"I would like to stress that imposing state controls on Russia's economy is not, cannot be, and will not be our task. Increasing the state's presence in the economy is a forced measure and is temporary," Vladimir Putin told an economic conference.
Putin said supporting the financial system and the real sector of the economy demanded significant budget expenditure which needed to be appropriate considering the scale of the problems.
"Half measures will not bring the desired result," the premier said.
Russia has been hard-hit by the global credit crisis, which has toppled Western banks and pushed developed economies toward recession. The country's stock markets have lost around two thirds of their value since their May highpoints, amid declining oil prices and disappearing investor confidence.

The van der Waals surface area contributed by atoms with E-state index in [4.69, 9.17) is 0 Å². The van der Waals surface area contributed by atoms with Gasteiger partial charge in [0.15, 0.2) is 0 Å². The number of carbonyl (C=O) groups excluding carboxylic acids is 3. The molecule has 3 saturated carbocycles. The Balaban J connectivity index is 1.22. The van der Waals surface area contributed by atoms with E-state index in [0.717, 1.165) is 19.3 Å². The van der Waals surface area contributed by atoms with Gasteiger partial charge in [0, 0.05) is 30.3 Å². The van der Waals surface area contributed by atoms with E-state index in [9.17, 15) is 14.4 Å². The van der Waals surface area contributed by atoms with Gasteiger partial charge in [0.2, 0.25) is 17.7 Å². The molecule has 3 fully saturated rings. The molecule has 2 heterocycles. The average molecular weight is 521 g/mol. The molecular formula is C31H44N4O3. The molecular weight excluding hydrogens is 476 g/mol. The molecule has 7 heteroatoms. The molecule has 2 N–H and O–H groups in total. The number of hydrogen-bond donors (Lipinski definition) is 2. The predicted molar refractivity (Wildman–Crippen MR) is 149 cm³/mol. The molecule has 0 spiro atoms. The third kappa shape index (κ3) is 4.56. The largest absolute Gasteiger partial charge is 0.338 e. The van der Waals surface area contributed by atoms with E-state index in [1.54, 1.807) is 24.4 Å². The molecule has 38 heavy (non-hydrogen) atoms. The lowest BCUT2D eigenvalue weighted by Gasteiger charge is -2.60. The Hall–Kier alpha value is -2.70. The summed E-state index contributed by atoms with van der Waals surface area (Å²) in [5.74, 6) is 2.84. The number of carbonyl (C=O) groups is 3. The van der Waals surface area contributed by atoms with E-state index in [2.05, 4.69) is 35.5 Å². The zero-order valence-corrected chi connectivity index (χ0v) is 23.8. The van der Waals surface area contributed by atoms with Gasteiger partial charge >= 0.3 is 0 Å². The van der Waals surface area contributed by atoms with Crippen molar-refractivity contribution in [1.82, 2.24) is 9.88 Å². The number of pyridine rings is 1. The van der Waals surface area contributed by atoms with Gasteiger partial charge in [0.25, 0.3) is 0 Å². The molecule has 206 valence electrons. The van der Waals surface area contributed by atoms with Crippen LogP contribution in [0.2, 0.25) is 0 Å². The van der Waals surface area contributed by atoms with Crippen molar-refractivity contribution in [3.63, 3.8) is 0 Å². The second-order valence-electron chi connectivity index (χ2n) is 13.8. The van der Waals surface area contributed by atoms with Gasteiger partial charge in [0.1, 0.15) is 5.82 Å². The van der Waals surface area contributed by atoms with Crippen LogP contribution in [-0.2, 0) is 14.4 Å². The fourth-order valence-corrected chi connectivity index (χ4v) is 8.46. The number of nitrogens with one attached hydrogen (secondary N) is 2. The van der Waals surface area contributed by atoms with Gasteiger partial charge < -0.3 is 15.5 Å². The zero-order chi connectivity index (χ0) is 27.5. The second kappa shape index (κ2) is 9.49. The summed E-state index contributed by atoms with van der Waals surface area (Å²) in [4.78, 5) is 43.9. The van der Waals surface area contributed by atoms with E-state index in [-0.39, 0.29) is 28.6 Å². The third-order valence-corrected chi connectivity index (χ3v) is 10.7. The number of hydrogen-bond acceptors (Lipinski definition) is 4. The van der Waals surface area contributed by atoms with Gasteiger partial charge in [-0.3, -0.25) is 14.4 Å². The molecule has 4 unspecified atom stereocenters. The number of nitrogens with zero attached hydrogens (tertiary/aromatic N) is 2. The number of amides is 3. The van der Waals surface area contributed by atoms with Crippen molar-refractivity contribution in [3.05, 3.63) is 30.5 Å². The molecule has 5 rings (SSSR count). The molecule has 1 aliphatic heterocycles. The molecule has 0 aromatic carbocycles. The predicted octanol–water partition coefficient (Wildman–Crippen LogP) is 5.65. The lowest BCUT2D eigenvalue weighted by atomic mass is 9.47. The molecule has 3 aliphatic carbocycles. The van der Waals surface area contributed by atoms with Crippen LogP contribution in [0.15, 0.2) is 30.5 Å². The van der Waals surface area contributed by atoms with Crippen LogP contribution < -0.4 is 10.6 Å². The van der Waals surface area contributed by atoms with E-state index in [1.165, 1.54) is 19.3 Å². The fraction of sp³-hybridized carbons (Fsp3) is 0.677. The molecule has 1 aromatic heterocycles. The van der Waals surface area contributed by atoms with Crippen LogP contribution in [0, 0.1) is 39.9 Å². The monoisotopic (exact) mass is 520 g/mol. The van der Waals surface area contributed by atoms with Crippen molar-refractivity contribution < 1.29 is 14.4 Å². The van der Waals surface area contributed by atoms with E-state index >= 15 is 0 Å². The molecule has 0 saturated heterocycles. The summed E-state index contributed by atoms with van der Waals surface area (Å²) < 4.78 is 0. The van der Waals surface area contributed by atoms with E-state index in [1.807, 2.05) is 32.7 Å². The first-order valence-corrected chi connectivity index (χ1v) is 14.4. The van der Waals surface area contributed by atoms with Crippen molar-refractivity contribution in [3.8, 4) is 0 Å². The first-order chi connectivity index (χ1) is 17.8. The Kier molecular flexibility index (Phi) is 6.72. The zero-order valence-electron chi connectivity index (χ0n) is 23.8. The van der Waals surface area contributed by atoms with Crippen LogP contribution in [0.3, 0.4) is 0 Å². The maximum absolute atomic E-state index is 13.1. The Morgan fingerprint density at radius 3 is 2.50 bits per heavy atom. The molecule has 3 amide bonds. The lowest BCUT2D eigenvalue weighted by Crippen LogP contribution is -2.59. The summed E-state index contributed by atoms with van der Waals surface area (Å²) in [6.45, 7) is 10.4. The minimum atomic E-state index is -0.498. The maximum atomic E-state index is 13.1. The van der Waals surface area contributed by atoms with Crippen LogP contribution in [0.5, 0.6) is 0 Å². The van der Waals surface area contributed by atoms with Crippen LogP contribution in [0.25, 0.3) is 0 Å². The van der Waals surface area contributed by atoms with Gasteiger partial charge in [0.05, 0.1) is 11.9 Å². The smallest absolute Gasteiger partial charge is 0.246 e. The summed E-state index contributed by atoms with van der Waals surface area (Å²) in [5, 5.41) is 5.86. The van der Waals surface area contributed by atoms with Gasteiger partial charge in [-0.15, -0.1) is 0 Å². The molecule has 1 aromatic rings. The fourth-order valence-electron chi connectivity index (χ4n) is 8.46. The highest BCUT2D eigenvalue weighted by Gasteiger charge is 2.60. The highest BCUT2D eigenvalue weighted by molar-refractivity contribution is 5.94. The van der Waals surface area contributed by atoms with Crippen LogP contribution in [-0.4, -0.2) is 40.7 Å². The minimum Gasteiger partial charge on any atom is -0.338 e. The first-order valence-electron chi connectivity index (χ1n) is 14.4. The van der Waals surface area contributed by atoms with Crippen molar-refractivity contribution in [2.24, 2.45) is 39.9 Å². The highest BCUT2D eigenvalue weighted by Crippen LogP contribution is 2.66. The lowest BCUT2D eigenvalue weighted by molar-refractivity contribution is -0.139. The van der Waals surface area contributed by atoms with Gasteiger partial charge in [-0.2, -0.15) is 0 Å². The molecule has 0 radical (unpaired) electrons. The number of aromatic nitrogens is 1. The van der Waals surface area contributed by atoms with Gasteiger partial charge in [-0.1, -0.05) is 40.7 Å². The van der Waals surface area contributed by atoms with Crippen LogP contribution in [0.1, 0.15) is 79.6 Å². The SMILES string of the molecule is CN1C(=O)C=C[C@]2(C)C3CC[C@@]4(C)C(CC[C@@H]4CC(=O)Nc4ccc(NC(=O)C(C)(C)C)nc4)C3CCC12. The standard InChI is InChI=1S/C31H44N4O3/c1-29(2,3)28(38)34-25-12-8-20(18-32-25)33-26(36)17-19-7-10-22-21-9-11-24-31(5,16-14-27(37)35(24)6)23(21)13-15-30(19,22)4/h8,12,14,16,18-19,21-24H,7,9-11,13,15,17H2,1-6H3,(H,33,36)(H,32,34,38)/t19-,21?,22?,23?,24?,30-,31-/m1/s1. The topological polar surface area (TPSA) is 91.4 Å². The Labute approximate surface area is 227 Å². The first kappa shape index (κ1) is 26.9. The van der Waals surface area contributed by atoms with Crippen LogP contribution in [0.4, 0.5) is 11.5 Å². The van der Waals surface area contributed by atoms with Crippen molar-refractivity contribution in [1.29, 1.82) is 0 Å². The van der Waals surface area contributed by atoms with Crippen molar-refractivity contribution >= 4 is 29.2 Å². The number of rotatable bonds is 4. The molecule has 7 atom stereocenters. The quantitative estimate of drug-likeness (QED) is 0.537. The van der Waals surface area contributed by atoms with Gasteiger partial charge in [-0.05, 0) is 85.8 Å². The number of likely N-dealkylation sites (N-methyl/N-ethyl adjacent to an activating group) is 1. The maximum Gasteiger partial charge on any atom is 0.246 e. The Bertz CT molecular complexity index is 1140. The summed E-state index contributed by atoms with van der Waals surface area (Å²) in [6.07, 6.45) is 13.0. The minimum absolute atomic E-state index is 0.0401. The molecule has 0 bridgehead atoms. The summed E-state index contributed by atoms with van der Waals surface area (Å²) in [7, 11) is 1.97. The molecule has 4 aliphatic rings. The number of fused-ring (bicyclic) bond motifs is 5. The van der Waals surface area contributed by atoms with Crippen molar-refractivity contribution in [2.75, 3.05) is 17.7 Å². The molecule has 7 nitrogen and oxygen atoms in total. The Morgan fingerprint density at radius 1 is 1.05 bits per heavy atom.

Russia's government and Central Bank have recently taken urgent measures to pump billions of U.S. dollars into the domestic stock market to shore up the liquidity of leading market players.
The Central Bank has also granted $50 billion in subordinated loans to Russian companies and banks through the country's national development vehicle, Vnesheconombank, to help them refinance their foreign liabilities.
Since October 20, the Central Bank has held unsecured loan auctions for a large group of Russian banks to help the domestic banking system cope with the cash shortages.